“I tried without success to demonstrate the detrimental effect of a franchise economy but you simply did not listen,” Kavekotora said to the finance minister.“As long as you and your government refuse to acknowledge that you do not have the monopoly on knowledge, the Namibian economy will not perform at optimal levels. You will continue to enrich other countries and those elites connected to Swapo. SME's will continue to suffer and ordinary Namibians will not participate in the mainstream economic activities.”
Smit suggested a complete overhaul of the budgetary framework to stop wastages and restart the economy, starting with an aggressive separation of the operational and development budgets.
“We need investment now. That can only happen if government ministries stop looting their development budgets to hide their operational inefficiencies,” Smit said.
He suggested that all projects of whatever nature be taken away from the respective ministries and be allocated to one single entity that is capable of planning, designing, implementing, and monitoring all capital projects.
Smit further suggested that the operational budget be funded only by the normal revenue stream, that no projects of a capital nature be funded through the development budget, and that capital budgets not be bound to 12- to 36-month horizons.
He recommended that no ministry or government agency, other than his proposed designated manager of the development budget, have any mandate on spending development money.
Smit said the development budget should at least be 25% of the value of the operational budget - “the bigger, the better” - and that interest payments must be handled as an operational expense by the finance ministry as part of its so-called statutory expenses.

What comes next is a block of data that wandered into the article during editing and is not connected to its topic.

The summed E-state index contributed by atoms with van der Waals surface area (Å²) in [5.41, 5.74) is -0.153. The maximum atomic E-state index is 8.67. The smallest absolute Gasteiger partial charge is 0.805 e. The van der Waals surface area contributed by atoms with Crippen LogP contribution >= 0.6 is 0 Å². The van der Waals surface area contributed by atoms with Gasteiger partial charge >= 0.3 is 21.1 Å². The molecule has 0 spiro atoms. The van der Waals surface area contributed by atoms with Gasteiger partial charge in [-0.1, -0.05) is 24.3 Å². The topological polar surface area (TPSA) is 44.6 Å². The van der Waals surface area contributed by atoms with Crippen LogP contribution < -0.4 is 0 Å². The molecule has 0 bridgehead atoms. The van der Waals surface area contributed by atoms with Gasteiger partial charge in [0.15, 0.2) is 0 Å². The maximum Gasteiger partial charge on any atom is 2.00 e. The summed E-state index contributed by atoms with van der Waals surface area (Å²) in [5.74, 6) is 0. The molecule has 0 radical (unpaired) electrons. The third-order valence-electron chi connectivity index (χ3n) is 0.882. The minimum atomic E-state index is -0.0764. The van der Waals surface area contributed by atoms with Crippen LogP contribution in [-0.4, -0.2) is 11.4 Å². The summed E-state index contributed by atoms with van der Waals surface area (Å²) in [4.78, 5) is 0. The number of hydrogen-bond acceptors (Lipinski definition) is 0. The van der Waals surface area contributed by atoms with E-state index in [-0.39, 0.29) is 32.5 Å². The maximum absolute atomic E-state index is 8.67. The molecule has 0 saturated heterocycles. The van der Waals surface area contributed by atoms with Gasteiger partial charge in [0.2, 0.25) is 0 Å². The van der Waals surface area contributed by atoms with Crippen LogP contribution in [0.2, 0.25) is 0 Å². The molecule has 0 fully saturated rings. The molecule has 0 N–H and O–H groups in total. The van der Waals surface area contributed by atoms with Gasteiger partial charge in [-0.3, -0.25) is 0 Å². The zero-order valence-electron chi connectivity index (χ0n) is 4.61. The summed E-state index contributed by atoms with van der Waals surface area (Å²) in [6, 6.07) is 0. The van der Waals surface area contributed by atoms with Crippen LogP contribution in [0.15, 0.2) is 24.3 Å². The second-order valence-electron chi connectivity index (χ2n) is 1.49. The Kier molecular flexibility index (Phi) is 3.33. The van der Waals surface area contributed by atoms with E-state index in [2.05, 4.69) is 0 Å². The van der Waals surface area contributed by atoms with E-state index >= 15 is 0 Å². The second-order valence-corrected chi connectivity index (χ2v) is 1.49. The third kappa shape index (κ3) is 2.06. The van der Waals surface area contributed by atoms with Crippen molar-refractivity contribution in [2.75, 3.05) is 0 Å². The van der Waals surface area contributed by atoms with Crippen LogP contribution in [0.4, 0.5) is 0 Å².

Photo: PDM MP Nico Smit making his contribution to the budget.
Parliament, Unicef sign cooperation agreement
The National Assembly and Unicef have entered into an partnership agreement for capacity development assistance to Members of Parliament and parliamentary staff on matters pertaining to the rights of children.
“Members of Parliament require the necessary knowledge, skills, and coordination on issues involving children and their rights to be able to be actively involved in these issues,” said parliamentary Speaker, Professor Peter Katjavivi.
He said Unicef's involvement would greatly assist Parliament's quest to enrich pro-children legislative and budget making processes.
The National Assembly in partnership with Unicef in 2019 launched the Children's Parliament, a platform that directly facilitates the participation of children and young people in the democratic process.
The Children's Parliament is premised on the Namibian Constitution that calls for freedom of expression and fundamental human rights.
Katjavivi said this initiative has already culminated into progressive legislation such as the Child Care and Protection Act and a policy on the need to give a second chance to young pregnant girls to go back to school after delivery, and those who fail Grade 10.
The MoU signed on 30 March 2021 includes the following areas of cooperation:
- research and evidence generation to support legislation, oversight, and policy making by MPs;
- public finance oversight, with targeted technical support to the relevant parliamentary standing committees throughout the budget cycle;
- pro-active citizen engagement to ensure the voices, opinions, and lived experiences of children and adolescents to influence the formulation of policy and legislation;
- strengthening and supporting of institutional capacity of parliament;
- continuation of support for the Children's Parliament, the flagship programme between the National Assembly and Unicef.
Photo: Unicef country representative Rachel Odebe and Speaker Peter Katjavivi.